• Provide an element of protection for minority shareholders and the company
  • Define how important decisions are to be made

The shareholders’ agreement will contain specific, important and practical rules relating to the company and the relationship between the shareholders.

How will a shareholders’ agreement help me if I am a minority shareholder?

Without a shareholders’ agreement, a minority shareholder (one owning less than 50% of the shares) will on their own have little control or say in the running of the company. Indeed, the control will often rest with one or two shareholders.

Companies are generally run by majority decision and even if the articles of association include provisions that protect the minority, these can be changed via special resolution by holders of 75% of the shares.  There are laws that provide limited protection to minority shareholders but these can be costly to enforce and may not achieve the required redress.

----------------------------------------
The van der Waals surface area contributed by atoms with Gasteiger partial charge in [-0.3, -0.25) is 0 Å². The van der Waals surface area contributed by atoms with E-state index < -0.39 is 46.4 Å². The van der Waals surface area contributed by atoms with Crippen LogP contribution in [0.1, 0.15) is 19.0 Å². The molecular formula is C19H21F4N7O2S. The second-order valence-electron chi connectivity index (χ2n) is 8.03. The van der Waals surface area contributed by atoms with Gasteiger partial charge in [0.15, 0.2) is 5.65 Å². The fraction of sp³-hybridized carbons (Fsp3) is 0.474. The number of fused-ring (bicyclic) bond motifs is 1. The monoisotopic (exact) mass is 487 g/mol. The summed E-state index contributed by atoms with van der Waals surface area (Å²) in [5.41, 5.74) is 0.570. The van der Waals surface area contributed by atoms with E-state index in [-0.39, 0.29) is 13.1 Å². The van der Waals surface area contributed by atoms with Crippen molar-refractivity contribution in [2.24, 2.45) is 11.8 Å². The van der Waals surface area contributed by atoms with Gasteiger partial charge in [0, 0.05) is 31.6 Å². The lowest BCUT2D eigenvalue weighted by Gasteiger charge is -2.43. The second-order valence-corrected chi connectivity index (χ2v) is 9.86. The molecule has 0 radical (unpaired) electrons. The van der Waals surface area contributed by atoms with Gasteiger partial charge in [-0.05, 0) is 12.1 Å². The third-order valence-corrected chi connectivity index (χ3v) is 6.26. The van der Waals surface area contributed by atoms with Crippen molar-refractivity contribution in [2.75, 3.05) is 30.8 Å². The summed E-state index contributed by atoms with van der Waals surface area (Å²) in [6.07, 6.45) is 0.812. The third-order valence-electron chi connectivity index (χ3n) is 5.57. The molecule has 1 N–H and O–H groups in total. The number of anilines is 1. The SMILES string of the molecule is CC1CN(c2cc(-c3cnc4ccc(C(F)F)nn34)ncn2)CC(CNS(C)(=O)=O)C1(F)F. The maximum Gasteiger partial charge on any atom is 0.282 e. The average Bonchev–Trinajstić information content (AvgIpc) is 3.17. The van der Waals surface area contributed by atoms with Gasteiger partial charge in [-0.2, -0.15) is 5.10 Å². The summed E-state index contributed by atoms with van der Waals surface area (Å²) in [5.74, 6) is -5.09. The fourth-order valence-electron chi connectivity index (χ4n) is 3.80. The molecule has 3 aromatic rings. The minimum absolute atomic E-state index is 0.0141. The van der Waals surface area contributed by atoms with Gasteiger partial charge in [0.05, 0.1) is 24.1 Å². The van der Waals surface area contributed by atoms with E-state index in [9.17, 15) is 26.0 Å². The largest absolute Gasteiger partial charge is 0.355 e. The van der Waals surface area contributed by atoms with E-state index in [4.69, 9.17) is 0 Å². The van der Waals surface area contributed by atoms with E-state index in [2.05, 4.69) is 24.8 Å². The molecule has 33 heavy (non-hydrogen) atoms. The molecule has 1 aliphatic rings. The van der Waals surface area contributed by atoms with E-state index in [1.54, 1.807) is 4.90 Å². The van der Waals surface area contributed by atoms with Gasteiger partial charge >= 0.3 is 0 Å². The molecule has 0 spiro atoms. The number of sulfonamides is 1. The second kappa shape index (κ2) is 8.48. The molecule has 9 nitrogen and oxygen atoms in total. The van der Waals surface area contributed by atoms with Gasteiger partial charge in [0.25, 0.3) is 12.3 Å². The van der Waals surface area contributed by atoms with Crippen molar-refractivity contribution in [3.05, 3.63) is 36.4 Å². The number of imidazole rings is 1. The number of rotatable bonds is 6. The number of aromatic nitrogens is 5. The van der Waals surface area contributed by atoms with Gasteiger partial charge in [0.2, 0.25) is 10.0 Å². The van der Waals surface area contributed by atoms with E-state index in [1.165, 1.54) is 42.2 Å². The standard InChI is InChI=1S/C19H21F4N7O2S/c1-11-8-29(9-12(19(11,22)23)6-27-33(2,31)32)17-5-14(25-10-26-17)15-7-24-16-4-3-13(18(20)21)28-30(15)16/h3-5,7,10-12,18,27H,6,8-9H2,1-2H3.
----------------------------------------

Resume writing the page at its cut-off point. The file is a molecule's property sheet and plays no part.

Protecting your rights as a minority shareholder

Being a minority shareholder and having a shareholders’ agreement that includes the requirement for all shareholders to approve certain decisions ensures that you have a say in the important decisions that impact the company.

This could be decisions on the issue of new shares, appointment or removal of directors, taking on new borrowings or changing the main trade.  However, if the shareholders’ agreement requires all decision to be unanimous this could cause problems and ultimately prevent your company carrying out its business.